What do you think makes Saugerties unique, and what do you like about living here?
I don’t know where to start, because there’s so much to love and admire about Saugerties. I like the community spirit, and that’s never changed. It must be something in the water, or in the mountain air, because even the new people who move up here become community-minded. If anything, that spirit is stronger and better than ever.
When I came here as a young girl, Saugerties was very good to me. I was a stranger, and they were very kind. And look what we have to offer here: the Kiwanis, the Lions, the women’s auxiliaries, the fire companies, the Knights of Columbus, the Council of Churches Food Pantry, the Historical Society, the library; and all there to help people. Think of all those groups in one little town. I don’t know if people realize sometimes how much good these groups do. Saugerties people are pretty independent, but if someone here is struggling, they all take care of it, no matter what it is.
What quality do you most appreciate finding in other people?
Compassion. And I mean really caring for the little people. I’m strong for the little people, the ones that fall through the cracks.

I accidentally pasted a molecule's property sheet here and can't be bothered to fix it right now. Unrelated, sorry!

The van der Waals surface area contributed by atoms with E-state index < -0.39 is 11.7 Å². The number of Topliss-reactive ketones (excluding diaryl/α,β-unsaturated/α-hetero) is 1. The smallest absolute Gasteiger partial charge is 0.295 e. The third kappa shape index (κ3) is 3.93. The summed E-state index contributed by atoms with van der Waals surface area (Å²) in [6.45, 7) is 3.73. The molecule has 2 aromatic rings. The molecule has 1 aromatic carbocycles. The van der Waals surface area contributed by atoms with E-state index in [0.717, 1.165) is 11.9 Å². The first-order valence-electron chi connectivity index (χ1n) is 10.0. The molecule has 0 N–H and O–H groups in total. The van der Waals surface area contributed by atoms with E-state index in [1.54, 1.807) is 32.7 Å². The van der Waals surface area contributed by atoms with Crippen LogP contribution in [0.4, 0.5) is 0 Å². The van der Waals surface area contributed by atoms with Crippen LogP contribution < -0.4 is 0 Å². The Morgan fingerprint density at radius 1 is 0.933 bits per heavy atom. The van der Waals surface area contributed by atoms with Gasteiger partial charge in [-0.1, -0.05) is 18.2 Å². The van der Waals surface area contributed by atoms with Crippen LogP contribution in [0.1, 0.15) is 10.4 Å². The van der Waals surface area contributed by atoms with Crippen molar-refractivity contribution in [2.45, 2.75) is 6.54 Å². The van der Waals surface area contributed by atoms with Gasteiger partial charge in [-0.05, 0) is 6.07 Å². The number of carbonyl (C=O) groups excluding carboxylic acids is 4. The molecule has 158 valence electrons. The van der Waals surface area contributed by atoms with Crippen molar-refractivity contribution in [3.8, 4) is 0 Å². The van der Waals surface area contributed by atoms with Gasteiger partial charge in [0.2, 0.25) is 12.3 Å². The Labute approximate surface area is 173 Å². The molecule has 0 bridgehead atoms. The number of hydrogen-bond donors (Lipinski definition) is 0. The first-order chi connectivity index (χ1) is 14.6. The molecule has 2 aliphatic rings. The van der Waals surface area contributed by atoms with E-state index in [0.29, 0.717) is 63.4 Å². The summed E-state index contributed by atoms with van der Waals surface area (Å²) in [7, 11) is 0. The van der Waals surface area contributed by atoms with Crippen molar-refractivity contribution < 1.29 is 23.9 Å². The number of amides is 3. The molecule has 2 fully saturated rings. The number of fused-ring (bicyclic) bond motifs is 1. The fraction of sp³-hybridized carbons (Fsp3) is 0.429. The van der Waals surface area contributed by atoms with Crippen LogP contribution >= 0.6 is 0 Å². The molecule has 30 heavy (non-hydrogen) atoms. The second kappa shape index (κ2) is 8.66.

Do you have any heroes?
Lincoln. Ever since I was a little child. . . and Martin Luther King. Because they both cared and had compassion. They cared for the little people. I can’t stand bigotry, and all that it stands for, and I can’t stand cruelty. I don’t mean the unintentional cruelty, but the person who is cruel verbally or physically, with animals or with people.
What character in history would you like to have dinner with?
I would have liked to talk with Martin Luther King. I would have liked to have listened to him. I admired him. Because of the civil rights, you see; I don’t know if I would have been as brave as some of those people. It took a lot of bravery to put themselves right up front like that.
What profession other than your own would you have wanted to attempt?
Law enforcement. I like law and order. Or maybe a surgical nurse, emergency nurse. . .I would still work for the animals, though.
What would you consider your perfect day off?
I’m on 24/7, so I don’t get many of those. I guess I did have a day off with my family, a couple of weeks ago, they took me to New York City and we spent the day together. We went to see “Phantom of the Opera” and then for dinner at an Italian restaurant across the street. I enjoyed that. So any day off with my family or a member of my family is wonderful. I’m very grateful, very blessed, really, to have a good family, a kind, loving family, and married 71 years.
Do you have a favorite motto or ‘words of wisdom’ that you live by?
Not really. . .I guess the old Biblical one, ‘Do unto others’. . .but everyone says that, don’t they? But it still stands.
What would you like St. Peter to say at the Pearly Gates?
I don’t know if I’d want him to say something so much, but I would just want him to open his arms, and give me a hug. I believe in hugs. It means a lot sometimes.